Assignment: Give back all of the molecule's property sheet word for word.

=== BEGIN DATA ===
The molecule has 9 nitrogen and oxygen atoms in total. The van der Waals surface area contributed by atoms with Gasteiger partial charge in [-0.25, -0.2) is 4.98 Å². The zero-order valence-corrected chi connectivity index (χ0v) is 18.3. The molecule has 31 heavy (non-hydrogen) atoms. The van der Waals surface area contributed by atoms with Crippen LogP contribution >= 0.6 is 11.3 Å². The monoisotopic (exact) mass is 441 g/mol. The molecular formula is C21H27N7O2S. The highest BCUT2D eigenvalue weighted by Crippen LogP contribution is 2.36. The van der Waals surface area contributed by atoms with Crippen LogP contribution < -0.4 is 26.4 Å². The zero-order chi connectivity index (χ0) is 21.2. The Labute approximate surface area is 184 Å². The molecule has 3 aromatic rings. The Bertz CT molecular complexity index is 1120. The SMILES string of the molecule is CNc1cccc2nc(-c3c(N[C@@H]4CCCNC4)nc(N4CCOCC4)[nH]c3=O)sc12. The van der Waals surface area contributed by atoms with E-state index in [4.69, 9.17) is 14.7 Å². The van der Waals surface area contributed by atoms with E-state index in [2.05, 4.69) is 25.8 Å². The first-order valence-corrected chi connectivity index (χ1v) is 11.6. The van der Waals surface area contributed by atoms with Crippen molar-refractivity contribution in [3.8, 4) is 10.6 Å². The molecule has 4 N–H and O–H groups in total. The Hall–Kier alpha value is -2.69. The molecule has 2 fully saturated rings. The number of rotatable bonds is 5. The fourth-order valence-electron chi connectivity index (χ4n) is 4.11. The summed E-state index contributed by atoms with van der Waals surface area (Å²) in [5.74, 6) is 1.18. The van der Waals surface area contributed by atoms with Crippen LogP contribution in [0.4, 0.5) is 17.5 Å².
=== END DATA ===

The molecule has 9 nitrogen and oxygen atoms in total. The van der Waals surface area contributed by atoms with Gasteiger partial charge in [-0.25, -0.2) is 4.98 Å². The zero-order valence-corrected chi connectivity index (χ0v) is 18.3. The molecule has 31 heavy (non-hydrogen) atoms. The van der Waals surface area contributed by atoms with Crippen LogP contribution >= 0.6 is 11.3 Å². The monoisotopic (exact) mass is 441 g/mol. The molecular formula is C21H27N7O2S. The highest BCUT2D eigenvalue weighted by Crippen LogP contribution is 2.36. The van der Waals surface area contributed by atoms with Crippen LogP contribution < -0.4 is 26.4 Å². The zero-order chi connectivity index (χ0) is 21.2. The Labute approximate surface area is 184 Å². The molecule has 3 aromatic rings. The Bertz CT molecular complexity index is 1120. The SMILES string of the molecule is CNc1cccc2nc(-c3c(N[C@@H]4CCCNC4)nc(N4CCOCC4)[nH]c3=O)sc12. The van der Waals surface area contributed by atoms with E-state index in [4.69, 9.17) is 14.7 Å². The van der Waals surface area contributed by atoms with E-state index in [2.05, 4.69) is 25.8 Å². The first-order valence-corrected chi connectivity index (χ1v) is 11.6. The van der Waals surface area contributed by atoms with Crippen molar-refractivity contribution in [3.8, 4) is 10.6 Å². The molecule has 4 N–H and O–H groups in total. The Hall–Kier alpha value is -2.69. The molecule has 2 fully saturated rings. The number of rotatable bonds is 5. The fourth-order valence-electron chi connectivity index (χ4n) is 4.11. The summed E-state index contributed by atoms with van der Waals surface area (Å²) in [5.74, 6) is 1.18. The van der Waals surface area contributed by atoms with Crippen LogP contribution in [0.4, 0.5) is 17.5 Å².